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A father in yellow T-shirt, black cap turned backward and Adidas sweat pants crouches next to a stroller with a child of about a year old, thin black hair and an orange jacket.

People of Richmond: Should the city fill its many vacant police positions or just cut them?

on December 6, 2023

“People of Richmond” is a regular series in which reporters pose a question to people in the community. Answers are presented verbatim, though sometimes edited for brevity.

Q: Do you think the Richmond Police Department should fill its 23 vacancies or eliminate those positions?

“Based on my own personal experience, of course, I don’t know if I want all 23 filled. I feel like we could have a certain percentage filled and then possibly divert money toward more mental health services or services to help the community, or for non-violent offenses. I definitely would like to see that happen.” (David Avila-Silver, elementary school teacher, pictured above with son Damian)

“The more officers the better. You can never have too many officers to help. If there’s more officers to cover this area, that area, they’d have stations or give officers working extra shifts a break too,” (Nancy Smith, paraprofessional educator)

A woman smiles for the camera in a parking lot, wearing a blue jacket and gray sweat pants.

A man in a long white T-shirt and blue pants stands on a street corner, holding black jacket.

“Well, you know, Richmond has problems in terms of economics, so by filling those vacancies, does it make us more safe? Not sure. I think that Richmond needs to come up with some other ideas on how they can best serve the public because if you put 23 more cops out there, is that going to make the divide different?” (Joseph Barry) 

“I don’t have the data in front of me, but I think probably the money is best spent elsewhere. I think community resources are always better than spending on police — investing in education, community centers, public spaces. We have a lot of great undeveloped waterfront out here that could totally be used for residents and give people a place to go.” (Christine Anderson, ship agent)

A woman with shoulder-length pink hair sits on a bench outside in black yoga pants, gray jacket, high gray socks, brown laceup boots, with a brown dog under the bench.

A man with curly dark hair and a slight beard and mustache stands outside holing a pink drink and a bag stained with grease.

“I think they should fill those positions because it’s better to be safe than sorry. I have issues with my job where people steal bicycles or they break into cars. We call the police and they never show up.” (Ludwin Valladares, plant manager)

“I think they should fill the vacancies, even though I haven’t experienced any crimes. I’ve lived in the Marina Bay neighborhood since 2010. This community is separate and a lot different than the other neighborhoods in Richmond. It’s pretty safe.” (Sebastian Le )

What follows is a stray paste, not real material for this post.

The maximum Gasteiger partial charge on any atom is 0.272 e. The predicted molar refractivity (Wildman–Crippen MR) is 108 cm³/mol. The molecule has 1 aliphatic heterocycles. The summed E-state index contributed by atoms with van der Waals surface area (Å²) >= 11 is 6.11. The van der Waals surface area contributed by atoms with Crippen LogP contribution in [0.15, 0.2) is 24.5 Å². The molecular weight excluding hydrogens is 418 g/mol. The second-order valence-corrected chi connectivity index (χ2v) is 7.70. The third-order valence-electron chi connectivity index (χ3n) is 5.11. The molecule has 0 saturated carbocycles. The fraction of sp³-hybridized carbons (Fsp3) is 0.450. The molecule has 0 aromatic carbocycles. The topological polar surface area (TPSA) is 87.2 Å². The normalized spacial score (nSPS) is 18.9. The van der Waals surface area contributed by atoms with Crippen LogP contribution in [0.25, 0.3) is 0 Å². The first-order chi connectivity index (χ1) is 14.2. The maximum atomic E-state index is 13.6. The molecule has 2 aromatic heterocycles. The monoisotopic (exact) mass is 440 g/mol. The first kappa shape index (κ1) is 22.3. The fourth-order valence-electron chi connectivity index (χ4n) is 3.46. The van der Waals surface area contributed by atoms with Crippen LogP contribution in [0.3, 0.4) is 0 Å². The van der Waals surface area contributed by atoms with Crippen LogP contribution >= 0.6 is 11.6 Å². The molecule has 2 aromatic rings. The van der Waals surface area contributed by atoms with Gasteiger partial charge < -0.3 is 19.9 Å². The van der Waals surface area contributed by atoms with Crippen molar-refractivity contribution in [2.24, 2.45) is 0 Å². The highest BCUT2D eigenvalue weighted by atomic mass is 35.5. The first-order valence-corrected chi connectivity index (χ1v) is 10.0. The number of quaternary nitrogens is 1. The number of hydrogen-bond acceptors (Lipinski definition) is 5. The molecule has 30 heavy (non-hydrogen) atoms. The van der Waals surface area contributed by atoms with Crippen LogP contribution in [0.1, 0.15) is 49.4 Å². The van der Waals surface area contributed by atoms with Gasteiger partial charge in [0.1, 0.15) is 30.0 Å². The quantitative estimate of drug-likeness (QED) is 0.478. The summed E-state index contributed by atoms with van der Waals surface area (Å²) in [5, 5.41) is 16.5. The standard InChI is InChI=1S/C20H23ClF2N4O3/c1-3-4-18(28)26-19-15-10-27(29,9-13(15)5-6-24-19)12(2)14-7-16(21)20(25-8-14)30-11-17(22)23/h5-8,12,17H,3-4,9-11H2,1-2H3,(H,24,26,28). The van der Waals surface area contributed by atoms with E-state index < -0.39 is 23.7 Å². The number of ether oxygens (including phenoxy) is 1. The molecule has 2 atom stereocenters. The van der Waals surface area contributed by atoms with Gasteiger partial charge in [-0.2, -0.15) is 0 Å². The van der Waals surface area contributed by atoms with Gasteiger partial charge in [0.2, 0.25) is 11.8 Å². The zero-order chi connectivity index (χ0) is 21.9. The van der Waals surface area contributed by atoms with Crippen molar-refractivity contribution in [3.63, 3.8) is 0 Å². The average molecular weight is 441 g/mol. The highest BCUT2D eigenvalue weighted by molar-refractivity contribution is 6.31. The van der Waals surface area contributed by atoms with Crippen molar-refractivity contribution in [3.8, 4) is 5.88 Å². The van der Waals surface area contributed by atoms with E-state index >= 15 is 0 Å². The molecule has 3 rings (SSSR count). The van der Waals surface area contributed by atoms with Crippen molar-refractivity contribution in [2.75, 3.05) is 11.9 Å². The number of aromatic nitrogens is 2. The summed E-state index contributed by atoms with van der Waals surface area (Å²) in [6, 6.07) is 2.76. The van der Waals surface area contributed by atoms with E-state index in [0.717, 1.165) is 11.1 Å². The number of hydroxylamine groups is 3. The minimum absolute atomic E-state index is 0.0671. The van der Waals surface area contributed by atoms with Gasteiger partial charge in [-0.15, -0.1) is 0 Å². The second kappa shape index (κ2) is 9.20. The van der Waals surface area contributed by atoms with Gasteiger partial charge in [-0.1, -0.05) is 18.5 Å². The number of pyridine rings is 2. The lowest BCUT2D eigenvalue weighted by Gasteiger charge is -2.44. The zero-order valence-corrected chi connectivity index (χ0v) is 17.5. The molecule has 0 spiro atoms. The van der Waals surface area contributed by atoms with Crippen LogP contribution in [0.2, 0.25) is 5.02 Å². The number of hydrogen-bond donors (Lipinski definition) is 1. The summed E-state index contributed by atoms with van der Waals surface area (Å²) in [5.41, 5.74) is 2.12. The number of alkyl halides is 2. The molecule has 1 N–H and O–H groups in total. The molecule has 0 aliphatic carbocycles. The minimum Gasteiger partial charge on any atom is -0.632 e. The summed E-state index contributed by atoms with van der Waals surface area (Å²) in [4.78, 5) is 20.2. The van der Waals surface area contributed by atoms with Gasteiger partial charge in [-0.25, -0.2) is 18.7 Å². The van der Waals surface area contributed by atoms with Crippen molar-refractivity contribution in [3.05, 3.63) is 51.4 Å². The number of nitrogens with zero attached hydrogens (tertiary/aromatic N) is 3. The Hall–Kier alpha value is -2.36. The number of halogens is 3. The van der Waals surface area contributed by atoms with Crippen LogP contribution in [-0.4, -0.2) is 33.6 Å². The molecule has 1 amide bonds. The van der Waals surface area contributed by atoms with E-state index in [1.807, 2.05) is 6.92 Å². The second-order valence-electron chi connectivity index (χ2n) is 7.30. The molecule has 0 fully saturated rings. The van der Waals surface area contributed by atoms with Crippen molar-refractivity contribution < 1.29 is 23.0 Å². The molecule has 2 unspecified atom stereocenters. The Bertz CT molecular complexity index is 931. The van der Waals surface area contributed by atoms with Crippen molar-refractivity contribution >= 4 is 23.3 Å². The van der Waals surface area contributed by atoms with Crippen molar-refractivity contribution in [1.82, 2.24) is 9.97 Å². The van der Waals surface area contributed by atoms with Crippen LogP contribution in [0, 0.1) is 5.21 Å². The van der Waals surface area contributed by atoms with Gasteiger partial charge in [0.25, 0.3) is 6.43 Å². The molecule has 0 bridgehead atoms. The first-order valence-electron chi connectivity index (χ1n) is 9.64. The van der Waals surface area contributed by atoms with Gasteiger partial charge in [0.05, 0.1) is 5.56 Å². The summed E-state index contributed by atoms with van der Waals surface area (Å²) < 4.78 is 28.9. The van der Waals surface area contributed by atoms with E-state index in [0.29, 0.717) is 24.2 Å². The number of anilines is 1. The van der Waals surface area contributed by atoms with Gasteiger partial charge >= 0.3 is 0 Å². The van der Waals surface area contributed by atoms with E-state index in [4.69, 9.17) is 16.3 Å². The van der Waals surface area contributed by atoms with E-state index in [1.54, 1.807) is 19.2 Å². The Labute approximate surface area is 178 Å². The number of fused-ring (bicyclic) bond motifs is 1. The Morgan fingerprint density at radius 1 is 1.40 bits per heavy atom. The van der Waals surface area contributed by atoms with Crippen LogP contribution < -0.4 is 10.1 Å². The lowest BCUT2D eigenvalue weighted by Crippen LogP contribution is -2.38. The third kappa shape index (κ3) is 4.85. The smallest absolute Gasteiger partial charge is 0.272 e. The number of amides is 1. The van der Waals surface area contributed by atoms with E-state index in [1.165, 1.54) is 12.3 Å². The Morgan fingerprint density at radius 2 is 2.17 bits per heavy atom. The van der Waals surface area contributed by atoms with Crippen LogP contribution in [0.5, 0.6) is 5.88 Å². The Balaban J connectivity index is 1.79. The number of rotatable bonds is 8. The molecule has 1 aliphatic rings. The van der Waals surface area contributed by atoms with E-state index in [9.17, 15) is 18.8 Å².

A youngman in short dark hair, parted in the middle smiles for the camera in a field, wearing a black T-shirt.

A woman in short dark hair stands in front of a Rosie the Riveter museum sign, wearing a blue vest with an insignia on it.

“I’m of two minds, I, like many people have seen the videos of police abusing their positions, and I believe there has to be more oversight and even better hiring practices. That said, I’m a homeowner, and I can see how many cars and businesses are being broken into and vandalized, and that really affects our main street. … So in one sense, I believe we need better candidates to fill those positions, but I do believe we need some of those positions filled because as it is now, if you call the police, they don’t come.” (Simone Adair, veteran and photographer)

“There’s not enough help out there. Especially when people call, they don’t get here fast enough. It’s always kind of the same person that comes if I called because of an issue. So I would say, yes, fill those spaces.” (Kelly Nicolaisen small business owner)

A woman with blond punky hair, big hoop earings and wearing a black sweatshirt over a colorful skirt and torn pants, stands outside "Mom & Pop Art Shop" with seven books in her hand.
A woman with pulled back dark hair and glasses, gray jacket, sits at a table with coffee and a laptop.

“I would love to say, ‘Yeah, it’d be great to put up a community garden.’ But first priority is safety. And, unfortunately, there’s just not enough funding for it.” (Joleen Esposito)

“I haven’t experienced crimes, but they should fill the vacancies, and they should be closely supervised.” Leif Ortegren)

A man in a safari hat and green sweater sits with arms folded on a chair outside.

People of Richmond: Why do you think teens are so sad?

1 Comment

  1. Crystal Polidore . on December 6, 2023 at 5:25 pm

    I think those positions should be filled with more officers, and community social workers, like people who have degrees in psychology and things like that so we can represent the community and help the police staff because I have a woman that had a stroke and I am now riding on my scooter but I still have my brain to help the community of Richmond improves.

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